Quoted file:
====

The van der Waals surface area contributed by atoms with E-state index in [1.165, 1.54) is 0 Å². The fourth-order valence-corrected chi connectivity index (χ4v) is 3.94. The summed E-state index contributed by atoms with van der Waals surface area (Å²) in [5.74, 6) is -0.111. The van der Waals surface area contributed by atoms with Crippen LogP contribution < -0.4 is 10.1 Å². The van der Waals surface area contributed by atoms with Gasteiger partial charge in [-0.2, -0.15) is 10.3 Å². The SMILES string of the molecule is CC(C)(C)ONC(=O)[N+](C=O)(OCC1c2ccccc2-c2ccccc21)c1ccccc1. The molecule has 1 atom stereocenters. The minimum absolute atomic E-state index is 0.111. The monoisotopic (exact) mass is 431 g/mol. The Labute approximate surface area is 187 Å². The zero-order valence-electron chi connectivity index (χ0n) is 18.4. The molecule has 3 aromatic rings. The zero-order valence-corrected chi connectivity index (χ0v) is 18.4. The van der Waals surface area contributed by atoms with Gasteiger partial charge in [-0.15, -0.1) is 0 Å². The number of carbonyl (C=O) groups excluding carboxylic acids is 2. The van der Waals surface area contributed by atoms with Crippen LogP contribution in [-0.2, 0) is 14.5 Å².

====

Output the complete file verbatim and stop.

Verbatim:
The van der Waals surface area contributed by atoms with E-state index in [1.165, 1.54) is 0 Å². The fourth-order valence-corrected chi connectivity index (χ4v) is 3.94. The summed E-state index contributed by atoms with van der Waals surface area (Å²) in [5.74, 6) is -0.111. The van der Waals surface area contributed by atoms with Crippen LogP contribution < -0.4 is 10.1 Å². The van der Waals surface area contributed by atoms with Gasteiger partial charge in [-0.2, -0.15) is 10.3 Å². The SMILES string of the molecule is CC(C)(C)ONC(=O)[N+](C=O)(OCC1c2ccccc2-c2ccccc21)c1ccccc1. The molecule has 1 atom stereocenters. The minimum absolute atomic E-state index is 0.111. The monoisotopic (exact) mass is 431 g/mol. The Labute approximate surface area is 187 Å². The zero-order valence-electron chi connectivity index (χ0n) is 18.4. The molecule has 3 aromatic rings. The zero-order valence-corrected chi connectivity index (χ0v) is 18.4. The van der Waals surface area contributed by atoms with Gasteiger partial charge in [-0.15, -0.1) is 0 Å². The number of carbonyl (C=O) groups excluding carboxylic acids is 2. The van der Waals surface area contributed by atoms with Crippen LogP contribution in [-0.2, 0) is 14.5 Å².